Associated Press Writer
POSTED: 4:47 a.m. HST, Sep 17, 2010
LAST UPDATED: 8:29 a.m. HST, Sep 17, 2010
The U.S. military has selected Guam — a U.S. territory in the Pacific strategically located to host forces capable of monitoring North Korea — as the next base for its most advanced unmanned plane.
Pacific Air Forces Cmdr. Gen. Gary North said Thursday that the Global Hawk drone will help the Air Force gather intelligence and conduct surveillance and reconnaissance.
North said the unmanned planes would complement missions currently operated by the U-2 spy plane and the RC-135, another surveillance plane, in the Asia-Pacific region. The U-2 plane, for example, is used for missions in South Korean airspace.
The Air Force was planning a ceremony to formally welcome the planes to Andersen Air Force Base on Monday. It plans to base three of the remotely operated planes on the U.S. territory about 2,000 miles southeast of the Korean peninsula.
The plane can fly at altitudes of 60,000 feet — high above most countries' defenses. It's able to stay in the air for more than 32 hours at a time, in part because it doesn't need to swap crews.
"It flies for more than a day — and it flies at very good speeds — so you could transit a long distance and then be able to recover at your home base," North said. "When you can keep it up for 30 hours or more, that is tremendous."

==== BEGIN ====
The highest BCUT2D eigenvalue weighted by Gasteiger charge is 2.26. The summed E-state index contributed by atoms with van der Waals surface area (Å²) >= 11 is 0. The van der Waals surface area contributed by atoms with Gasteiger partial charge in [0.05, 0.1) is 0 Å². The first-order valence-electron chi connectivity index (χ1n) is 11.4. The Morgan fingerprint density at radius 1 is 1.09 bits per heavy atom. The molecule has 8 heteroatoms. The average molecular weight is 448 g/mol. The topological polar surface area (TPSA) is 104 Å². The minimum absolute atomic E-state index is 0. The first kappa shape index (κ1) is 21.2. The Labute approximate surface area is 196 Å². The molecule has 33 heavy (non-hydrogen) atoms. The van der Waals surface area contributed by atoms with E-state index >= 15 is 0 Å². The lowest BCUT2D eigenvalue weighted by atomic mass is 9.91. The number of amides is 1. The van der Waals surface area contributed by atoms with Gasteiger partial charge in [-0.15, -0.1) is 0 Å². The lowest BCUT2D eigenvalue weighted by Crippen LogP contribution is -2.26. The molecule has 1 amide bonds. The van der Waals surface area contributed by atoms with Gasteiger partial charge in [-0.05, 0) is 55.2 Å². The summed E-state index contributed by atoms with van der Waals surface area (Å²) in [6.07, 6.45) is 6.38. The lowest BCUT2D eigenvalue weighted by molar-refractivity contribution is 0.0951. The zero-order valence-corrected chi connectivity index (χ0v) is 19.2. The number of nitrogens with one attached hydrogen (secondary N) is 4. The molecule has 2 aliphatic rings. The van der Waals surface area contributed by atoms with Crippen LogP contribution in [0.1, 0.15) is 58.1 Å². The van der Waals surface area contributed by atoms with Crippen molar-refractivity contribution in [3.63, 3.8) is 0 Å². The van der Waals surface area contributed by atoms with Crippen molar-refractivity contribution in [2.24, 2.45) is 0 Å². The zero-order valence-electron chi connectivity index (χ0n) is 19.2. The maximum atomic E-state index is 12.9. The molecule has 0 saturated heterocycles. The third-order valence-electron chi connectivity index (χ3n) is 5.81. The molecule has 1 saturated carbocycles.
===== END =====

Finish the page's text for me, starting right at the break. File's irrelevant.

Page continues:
Bruce Bechtol, an expert on security issues on the Korean peninsula, said the U.S. is likely to use the planes to monitor North Korea's military from the Demilitarized Zone separating the two Koreas.
"You need this because, for lack of a better term, North Korea has a lot of stuff — tanks, trucks, guns, artillery, fighting positions," said Bechtol, an associate professor at Angelo State University in San Angelo, Texas. "You need a very efficient, very wide-ranging, wide-seeing unmanned aerial vehicle system to collect against an army that's as big as North Korea's."
North declined to discuss specific nations the Global Hawk would be monitoring.
He said the planes also would have roles in responding to disasters, similar to last January when the Air Force sent one to survey earthquake damage in Haiti. They may also be used to combat piracy and terrorism.
The planes could be used to help the Coast Guard monitor for illegal fishing in U.S. waters in the Pacific, he said.
The planes are currently only based in two other places: Beale Air Force Base in California and an "undisclosed location" under the responsibility of the U.S. Central Command.
The command's area stretches from central Asia to eastern Africa.